Asian Style Mafia (ASM)

I have taken the brave step towards a more fashionable life style.  Given my near total inability to understand and appreciate fashion, I’ve retained the outside counsel and industry expertise of my most fashionable friends – Bernice, Hiroko, and Jenn – who have subsequently been renamed the ‘Asian Style Mafia’ (ASM).

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Photo Credit: Adrian Fradd (please follow him on Instragram, he’s trying really, really hard to increase his followers)

While they all have vastly different styles and methodologies for shopping, my cadre of fashion consultants have tag teamed my wardrobe to drag me into a new era of black and gray statement pieces, knitted sweaters and browns, and high-confidence, high-fashion wardrobe changes.

The transformation from my tried and true “blue jeans and button-ups” to “fashion forward(?)” was easily as elaborate as caterpillar morphing into a butterfly.  The process launched with a clothing and closet review, where we discovered that 90% of my shirts are blue and 40% of them are “sports apparel”.  Additionally, small nuggets of knowledge were shared, like “Maybe don’t always wear shirts that have funny sayings on them…”

From there, an embarrassingly simplistic list of fashion needs was drafted, shared, and confided across the fashion cadre (think: a process similar to drafting the Constitution of the US with a white board and iPhones).  That list was the list that launched a 1000 Pinterest boards… err, 2 Pinterest boards focused on fashion-friendly options for Nicholas A Kroshus.



After hours of preparation before even stepping foot in a store, I was excited for my first trip!  I had a list of needs, 1000 possible ideas, and a credit card itching to be swiped.  At some point, I rediscovered why I am not fashionable – it’s cause shopping is terrible!  After hours upon hours of wandering through department stores, discount outlets, specialty shops, and hiding in a changing room while pretending to be changing… I heard the phrase that almost broke me, “Don’t worry about finding something, we may shop all day and not buy anything.”  At that point, a single solitary tear rolled down my cheek and Bernice had to walk me out of the store and buy me some Kettle Corn to placate my hysteria.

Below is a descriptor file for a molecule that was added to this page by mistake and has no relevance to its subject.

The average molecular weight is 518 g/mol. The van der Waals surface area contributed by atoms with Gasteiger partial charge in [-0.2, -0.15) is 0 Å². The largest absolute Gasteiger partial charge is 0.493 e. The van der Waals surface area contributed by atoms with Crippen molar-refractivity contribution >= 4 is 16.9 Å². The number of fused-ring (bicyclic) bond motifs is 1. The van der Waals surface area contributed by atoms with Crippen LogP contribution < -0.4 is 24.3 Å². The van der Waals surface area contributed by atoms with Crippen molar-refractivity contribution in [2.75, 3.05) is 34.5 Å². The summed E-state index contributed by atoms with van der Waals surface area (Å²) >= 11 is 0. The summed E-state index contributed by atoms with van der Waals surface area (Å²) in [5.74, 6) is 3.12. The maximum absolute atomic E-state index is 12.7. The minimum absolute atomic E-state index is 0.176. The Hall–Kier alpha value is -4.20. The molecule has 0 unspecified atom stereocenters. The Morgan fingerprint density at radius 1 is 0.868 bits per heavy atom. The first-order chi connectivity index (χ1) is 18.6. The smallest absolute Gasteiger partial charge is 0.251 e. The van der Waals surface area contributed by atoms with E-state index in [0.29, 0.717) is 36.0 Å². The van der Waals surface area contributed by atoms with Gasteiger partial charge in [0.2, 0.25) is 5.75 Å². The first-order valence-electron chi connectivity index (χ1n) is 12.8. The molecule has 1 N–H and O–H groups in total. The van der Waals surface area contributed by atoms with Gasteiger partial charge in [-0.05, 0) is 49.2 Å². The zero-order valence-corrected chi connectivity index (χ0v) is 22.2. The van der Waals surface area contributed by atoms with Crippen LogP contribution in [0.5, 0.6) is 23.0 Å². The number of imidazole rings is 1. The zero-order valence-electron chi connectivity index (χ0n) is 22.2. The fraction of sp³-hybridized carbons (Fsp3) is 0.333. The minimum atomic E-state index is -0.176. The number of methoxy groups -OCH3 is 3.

Eventually, we bought a jacket. Then another.  Then Bernice suggested a black t-shirt – purchased! And then we were pretty much done.  But those small steps for Nick were giant leaps forward for Nick’s closet.  After several more shopping trips, the closet is starting to have some new life breathed into it.
Compared to my previous fashion mantra of “decision fatigue is dangerous” and lived a life of limited clothing choices; the new, more fashionable life is filled with lots of colors and combinations.  That being said, the shopping process was an emotional spectrum ranging from sweaty exhaustion to loopy craziness.


Fashion Emotion Spectrum



With my new wardrobe and ever growing collection of online dating apps, I was ready to dive back into the dating world.  While it has been entertaining to keep swiping my way through the Bay Area, I coming onto some premise challenging facts.

Where my Minnesotans at?
In the last six months, 3 of my friends have found Minnesota girls to start dating.  Which flies in the face of my earlier claims that there are no Minnesotans in the Bay available for dating. It’s unclear where these ladies were hiding, but I forced to start considering make an App (working title: to increase my odds of finding this elusive, black swan  (maybe, loon would be more apropos) of a lady.

When first dates get medical
– Despite my inability to find cute, accomplished, Bay Area-based Minnesotans to date, I have been going on dates. While most of the dates have ended in an awkward high-five and a vague affirmation that “this was really fun.” At least one date stood out from the rest.  A few weeks back, I went on a date with a super cute lady who ticked all the key boxes (i.e., smart & ambitious (enrolled at GSB), loves to dance (wanted to go dancing on the first date), and interested in travel (well-used passport)).

The date was going well. A few drinks, some banter, and lots of laughter.  About an hour into the date, she leaned in and the following conversation ensued.

Date:  “You have a really intense stare, I’m sure you’ve heard that before.”
Nick: “Really? No.. I’ve never heard that before.”
Date: “Wow! Yeah, your eyes get pretty wide when you are listening.  Out of curiosity…do you normally have sweaty palms?”
Nick: *awkward chuckle* “… uh… only on first dates” *big, charming smile*
Date: “Hmph… maybe you have a thyroid condition.  You should think about getting that checked out.”

Full disclosure, she was a trained MD.  That being said, it’s tough to get geared up for a second date, knowing you may be lured into providing a more robust medical history.

Maybe my eyes DO get too wide –
I was chuckling to myself a week later as I was recounting the story while out with some friends.  I was ready to dismiss the entire notion of an A) intense stare and B) a thyroid condition until I received even more feedback.  We asked a kindly looking gentleman (~50-60 years old) to take a photo of our group.  He happily obliged, took two quick pictures, looked down to review his handy-work and then paused.  He glanced up, stared at me and remarked, “Don’t try so hard.  Maybe a little less excitement in your eyes…” Any time you get serious ad hoc feedback from a stranger about your smile/stare, you are forced to confront the fact that maybe you are starting to develop ‘crazy eyes’, an ‘intense stare’, or a ‘thyroid condition’.  Either way, I am working REAL hard to look a lot more normal in my pics.